Spotted. Benefit Fraudsters
is a Facebook page, apparently run by an ex-DWP employee who got sacked (the irony !) but continues with his crusade to rid society of… well, most of society really.
A example –
I once met Mr Iain Duncan Smith. He was a really nice person and was happy to stop and chat, shake my hand and pose for photos. Really nice person in the flesh and I can’t understand why he attracts so much hate. All he is trying to do is fix the broken welfare system that Labour left behind.
You might almost think that was a piss-take, until you see posts like –
To those who have been sanctioned because they are too lazy to seek work. I know you’re facing a bleak Christmas and in hard times like this I can only think of one thing to say to you all…. Ha Ha !
Definitely someone with big, big problems.
As you might imagine, he’s being kept busy deleting all the adverse comments his site is attracting. Should you wish to add to his workload you can find it here –
Be warned, though – you may feel the desperate need for taking a bath after viewing it.
Whoopee ! I have now completed my two-year stint on the Work Programme (WP).
Looking back, my initial reaction is: “what the hell was the point of that ?”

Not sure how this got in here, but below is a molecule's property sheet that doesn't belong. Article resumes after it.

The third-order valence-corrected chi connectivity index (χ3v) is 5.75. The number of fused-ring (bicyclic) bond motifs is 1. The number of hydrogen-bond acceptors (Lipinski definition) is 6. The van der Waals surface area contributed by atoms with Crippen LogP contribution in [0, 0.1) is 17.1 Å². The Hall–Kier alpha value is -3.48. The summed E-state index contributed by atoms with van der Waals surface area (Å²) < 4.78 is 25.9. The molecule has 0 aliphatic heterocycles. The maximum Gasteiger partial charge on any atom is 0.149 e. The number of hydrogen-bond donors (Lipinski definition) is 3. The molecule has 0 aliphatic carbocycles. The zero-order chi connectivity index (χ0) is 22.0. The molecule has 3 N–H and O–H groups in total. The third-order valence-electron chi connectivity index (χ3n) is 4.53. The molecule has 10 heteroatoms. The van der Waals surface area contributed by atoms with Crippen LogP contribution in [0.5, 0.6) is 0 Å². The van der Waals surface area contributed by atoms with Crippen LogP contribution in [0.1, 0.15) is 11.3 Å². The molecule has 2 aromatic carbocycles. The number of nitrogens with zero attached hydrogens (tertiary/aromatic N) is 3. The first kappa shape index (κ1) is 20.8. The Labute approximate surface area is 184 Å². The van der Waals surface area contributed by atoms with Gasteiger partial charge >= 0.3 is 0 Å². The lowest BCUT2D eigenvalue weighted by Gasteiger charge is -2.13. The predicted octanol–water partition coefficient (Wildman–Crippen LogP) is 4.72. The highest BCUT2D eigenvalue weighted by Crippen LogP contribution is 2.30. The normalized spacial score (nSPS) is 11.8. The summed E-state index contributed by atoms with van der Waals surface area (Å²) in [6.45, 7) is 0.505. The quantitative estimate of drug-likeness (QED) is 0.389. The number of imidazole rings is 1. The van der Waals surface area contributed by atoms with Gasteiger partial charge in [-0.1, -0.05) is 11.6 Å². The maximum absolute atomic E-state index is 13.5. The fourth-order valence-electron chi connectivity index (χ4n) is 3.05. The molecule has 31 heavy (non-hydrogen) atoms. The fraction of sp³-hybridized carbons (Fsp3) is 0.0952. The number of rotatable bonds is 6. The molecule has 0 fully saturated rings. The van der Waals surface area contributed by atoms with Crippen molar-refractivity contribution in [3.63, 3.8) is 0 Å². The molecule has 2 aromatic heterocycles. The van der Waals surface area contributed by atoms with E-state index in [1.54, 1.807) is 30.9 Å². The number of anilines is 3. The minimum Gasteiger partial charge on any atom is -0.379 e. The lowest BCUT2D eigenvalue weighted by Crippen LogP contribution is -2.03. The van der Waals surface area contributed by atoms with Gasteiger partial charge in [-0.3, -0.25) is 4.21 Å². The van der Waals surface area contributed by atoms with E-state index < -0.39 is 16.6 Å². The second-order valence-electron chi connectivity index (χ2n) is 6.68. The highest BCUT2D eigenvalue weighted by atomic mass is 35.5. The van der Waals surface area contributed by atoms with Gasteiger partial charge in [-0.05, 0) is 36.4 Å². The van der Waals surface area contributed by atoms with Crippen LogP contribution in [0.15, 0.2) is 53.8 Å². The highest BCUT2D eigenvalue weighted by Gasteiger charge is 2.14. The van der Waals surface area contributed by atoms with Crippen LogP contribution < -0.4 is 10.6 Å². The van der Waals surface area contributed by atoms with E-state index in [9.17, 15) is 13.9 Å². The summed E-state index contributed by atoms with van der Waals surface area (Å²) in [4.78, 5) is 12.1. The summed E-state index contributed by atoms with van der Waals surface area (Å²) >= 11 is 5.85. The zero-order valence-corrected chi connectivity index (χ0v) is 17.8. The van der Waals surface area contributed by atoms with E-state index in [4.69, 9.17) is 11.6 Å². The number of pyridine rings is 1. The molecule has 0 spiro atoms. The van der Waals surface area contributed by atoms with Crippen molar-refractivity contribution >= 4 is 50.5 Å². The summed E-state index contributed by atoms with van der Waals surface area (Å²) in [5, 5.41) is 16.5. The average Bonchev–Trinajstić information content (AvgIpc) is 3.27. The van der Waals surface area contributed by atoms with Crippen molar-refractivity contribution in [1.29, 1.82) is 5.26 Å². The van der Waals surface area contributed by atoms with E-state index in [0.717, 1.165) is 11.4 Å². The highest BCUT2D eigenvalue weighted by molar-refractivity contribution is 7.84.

It is pretty difficult to see much point to it, either personally or on a wider level. A 2012 report found that only 18,270 people out of 785,000 people enrolled on the WP had held down employment for six months or more – a success rate of 2.3%.
Given that 5% of the long-term unemployed would be expected to find employment if left to their own devices the WP can be considered less successful than doing nothing at all.
“Less successful than doing nothing at all.” That says it all, really.
Of course it was always doomed to failure, simply because it was based on unrealistic expectations – that the only reason people are unemployed is because they are lazy / stupid / feckless, and all they need is a kick up the arse.
There was a fatal flaw in their plans – simply that there is something like 2.5 million unemployed and only 500,000 vacancieas. You can kick arses until your foot drops off, you still can’t fit a quart into a pint pot.
Mind you, my expectations weren’t very high anyway.
Prior to WP was New Deal (ND), and in this city we had two companies providing it. I had the chance to sample both, and found both to be pretty useless.
When I turned up for my WP induction I amused myself by spotting familiar faces – just about all of the staff in this new organization were formerly with one or other of the two crap ND companies that preceeded it.